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Introduction to the Science of Nutrition. NS 332 9/4/09. Nutrition: the process by which a living organism assimilates food and uses it for growth and maintenance of tissues. Nutrients- components of food: Provide energy Provide structural materials

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Introduction to the Science of Nutrition


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Nutrition: the process by which a living organism assimilates food and uses it for growth and maintenance of tissues

Nutrients- components of food:

  • Provide energy
  • Provide structural materials
  • Provide regulatory agents that support cell growth, maintenance, and repair of tissues
  • May reduce the risk of certain diseases
definitions
Definitions

- Homeostasis

  • Food
  • Diet
  • Organic (vitamins)
  • Inorganic (minerals)
  • Essential nutrient (3 criteria)
  • Phytochemical: non-essential, but may optimize nutritional status
an abbreviated history of nutrition
An Abbreviated History of Nutrition
  • 1747: Dr. Lind discovered that limes prevented scurvy
  • 1770: Levoisier documented that food and oxygen in the body produces in heat and water
  • 1897: Eijkman discovered that brown rice as opposed to white rice prevented Beri-Beri
  • 1912: McCollum discovered vitamin A
current nutrition
Current Nutrition
  • Determine:
    • Optimal levels of nutrients that lead to optimal health
    • The role of phytochemicals- non essential but may lead to greater health
    • Optimal nutrition for individuals
classes of nutrients
Classes of Nutrients
  • Macronutrients

- Carbohydrate

- Lipid

- Protein

- Water

  • Micronutrients
    • Vitamins
    • Minerals
classes of nutrients carbohydrates
Classes of Nutrients: Carbohydrates

- Main source of energy

- Fruits, vegetables, grains

- Composed of carbon (C), hydrogen (H), and oxygen (0)

- Sugars, starches, and fiber

classes of nutrients lipids
Classes of Nutrients: Lipids

- Energy source, component of cell walls

- Oils, fats, nuts, fatty fish, avocado

- C, H, O, sometimes phosphorous (P) and nitrogen (N)

- Saturated, unsaturated, essential, and trans fats

classes of nutrients proteins
Classes of Nutrients: Proteins

- Main structural material in the body and nitrogen source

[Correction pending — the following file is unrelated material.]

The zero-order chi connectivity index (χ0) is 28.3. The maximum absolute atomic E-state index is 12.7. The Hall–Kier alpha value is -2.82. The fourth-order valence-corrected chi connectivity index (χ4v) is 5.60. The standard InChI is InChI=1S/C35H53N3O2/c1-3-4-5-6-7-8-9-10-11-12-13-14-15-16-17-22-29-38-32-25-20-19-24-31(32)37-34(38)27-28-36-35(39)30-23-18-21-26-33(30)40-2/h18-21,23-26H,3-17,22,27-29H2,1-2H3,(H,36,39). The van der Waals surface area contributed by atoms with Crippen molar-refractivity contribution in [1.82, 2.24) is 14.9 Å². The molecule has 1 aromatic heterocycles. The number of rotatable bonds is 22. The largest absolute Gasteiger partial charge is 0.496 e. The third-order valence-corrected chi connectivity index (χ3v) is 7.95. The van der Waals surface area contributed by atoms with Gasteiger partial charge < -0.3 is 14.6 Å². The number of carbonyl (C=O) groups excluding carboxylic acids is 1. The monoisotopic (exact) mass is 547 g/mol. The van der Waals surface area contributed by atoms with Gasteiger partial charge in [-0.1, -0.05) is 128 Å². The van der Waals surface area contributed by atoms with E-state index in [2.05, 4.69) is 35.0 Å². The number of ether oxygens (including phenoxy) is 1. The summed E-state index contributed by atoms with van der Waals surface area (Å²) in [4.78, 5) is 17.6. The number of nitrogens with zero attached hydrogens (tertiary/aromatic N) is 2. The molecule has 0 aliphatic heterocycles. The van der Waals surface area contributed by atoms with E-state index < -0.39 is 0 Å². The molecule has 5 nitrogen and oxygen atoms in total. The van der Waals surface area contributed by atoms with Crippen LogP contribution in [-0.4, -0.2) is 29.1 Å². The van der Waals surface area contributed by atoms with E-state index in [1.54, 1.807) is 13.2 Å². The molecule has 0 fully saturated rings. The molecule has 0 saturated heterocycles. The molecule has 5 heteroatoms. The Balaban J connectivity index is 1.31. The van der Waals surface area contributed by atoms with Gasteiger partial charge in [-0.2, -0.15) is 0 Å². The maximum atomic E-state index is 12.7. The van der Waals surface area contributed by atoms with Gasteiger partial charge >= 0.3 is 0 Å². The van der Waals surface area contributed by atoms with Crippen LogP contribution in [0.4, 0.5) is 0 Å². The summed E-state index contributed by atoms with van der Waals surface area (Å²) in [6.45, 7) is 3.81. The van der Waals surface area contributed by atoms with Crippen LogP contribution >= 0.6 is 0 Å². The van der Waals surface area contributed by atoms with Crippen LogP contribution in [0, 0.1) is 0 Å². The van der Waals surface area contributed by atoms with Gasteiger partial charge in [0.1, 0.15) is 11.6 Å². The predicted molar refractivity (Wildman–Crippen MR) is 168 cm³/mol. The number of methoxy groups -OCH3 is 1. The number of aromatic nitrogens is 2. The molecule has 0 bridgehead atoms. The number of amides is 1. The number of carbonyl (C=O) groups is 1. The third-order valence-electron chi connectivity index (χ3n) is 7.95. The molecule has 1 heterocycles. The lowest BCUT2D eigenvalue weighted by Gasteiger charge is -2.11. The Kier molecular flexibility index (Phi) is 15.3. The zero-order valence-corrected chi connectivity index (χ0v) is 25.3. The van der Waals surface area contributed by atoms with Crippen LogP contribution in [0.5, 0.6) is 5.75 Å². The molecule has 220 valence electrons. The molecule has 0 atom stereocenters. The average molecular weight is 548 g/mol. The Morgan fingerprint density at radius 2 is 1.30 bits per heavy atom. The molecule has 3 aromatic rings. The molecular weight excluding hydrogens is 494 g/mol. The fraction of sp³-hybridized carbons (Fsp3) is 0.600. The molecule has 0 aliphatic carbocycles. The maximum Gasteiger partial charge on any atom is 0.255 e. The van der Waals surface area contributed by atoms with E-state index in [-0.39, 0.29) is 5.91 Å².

- Meat, poultry, fish, soy based products, dairy, legumes, grains

- C,H,O,N,S

- Composed of amino acids

- Complete vs incomplete

classes of nutrients water
Classes of Nutrients: Water

- Essential for all life

  • Functions as a solvent, a lubricant, and a medium for transporting nutrients into cells
  • Human body is 60% water
classes of nutrients1
Classes of Nutrients

Vitamins

- Organic compounds (13 known essential)

- Necessary for specific biochemical reactions in cells

- Water or fat soluble

Minerals

- Inorganic elements (16 known essential)

- Key roles in the nervous and skeletal system as well as necessary for biochemical reactions in cells

- Major and trace

energy the capacity to do work
Energy: the Capacity to do Work
  • Without energy, we couldn’t move or breathe
  • Food is a form of chemical energy measured in calories
  • Calorie is a unit of heat energy:
    • 1 kilocalorie = 1000 calories
    • 1 kcal = the amount of energy necessary to increase the temperature of 1 kg of water 1°C (a relatively small amt of heat)
    • Food is more accurately expressed in kcal
    • Food labels use ‘calories’ but they really mean kcal
energy in biological systems atp
Energy in Biological Systems: ATP
  • Without energy we couldn’t move or breathe
  • Adenosine triphosphate
  • Energy from food is captured as ATP through metabolism
  • ATP drives any biological reaction that requires energy
how do we know how much energy calories is in the food we eat
How do we know how much energy (calories) is in the food we eat?
  • 4-9-4 rule:
    • Carbohydrate = 4 kcal/gram
    • Fat = 9 kcal/gram
    • Protein = 4 kcal/gram
  • 1 medium banana
  • carbs 30g x 4 kcal/g = 120 kcal
  • fat 0.5g x 9 kcal/g = 5 kcal
  • protein 1.0g x 4 kcal/g = 4 kcal
  • Total = 129 kcal
daily intake of macronutrients
Daily intake of Macronutrients

Carbs: 300 g x 4 kcal/g = 1,200 kcal (62% total)

Fat: 50 g x 9 kcal/g = 450 kcal (23% total)

Protein: 70g x 4kcal/g = 280 kcal (15% total)

1,930 total kcal

nutrient density
Nutrient Density
  • A ratio of vitamin and mineral content of a food to its energy content

5%-- Energy-------4%

0%-- Protein------18%

0%-- Vitamin A---21%

0%-- Vitamin C---0%

0%-- Thiamine---10%

0%-- Riboflavin---44%

0%-- Niacin--------2%

0%-- Calcium------24%

0%-- Iron-----------0%

8 oz

8 oz

(shown as a %RDA for adolescent females)

energy density
Energy Density
  • A ratio of the energy content of a food (kcal) with its weight (g)
nutritional assessment
Nutritional Assessment
  • Anthropometric measurements
  • Biochemical testing
  • Clinical Assessment
  • Diet history
malnutrition
Malnutrition
  • Undernutrition
    • Biochemical lesion
    • Clinical lesion
    • Primary deficiency
    • Secondary deficiency
malnutrition1
Malnutrition
  • Overnutrition
    • Obesity – excess of energy
    • Excess of micronutrients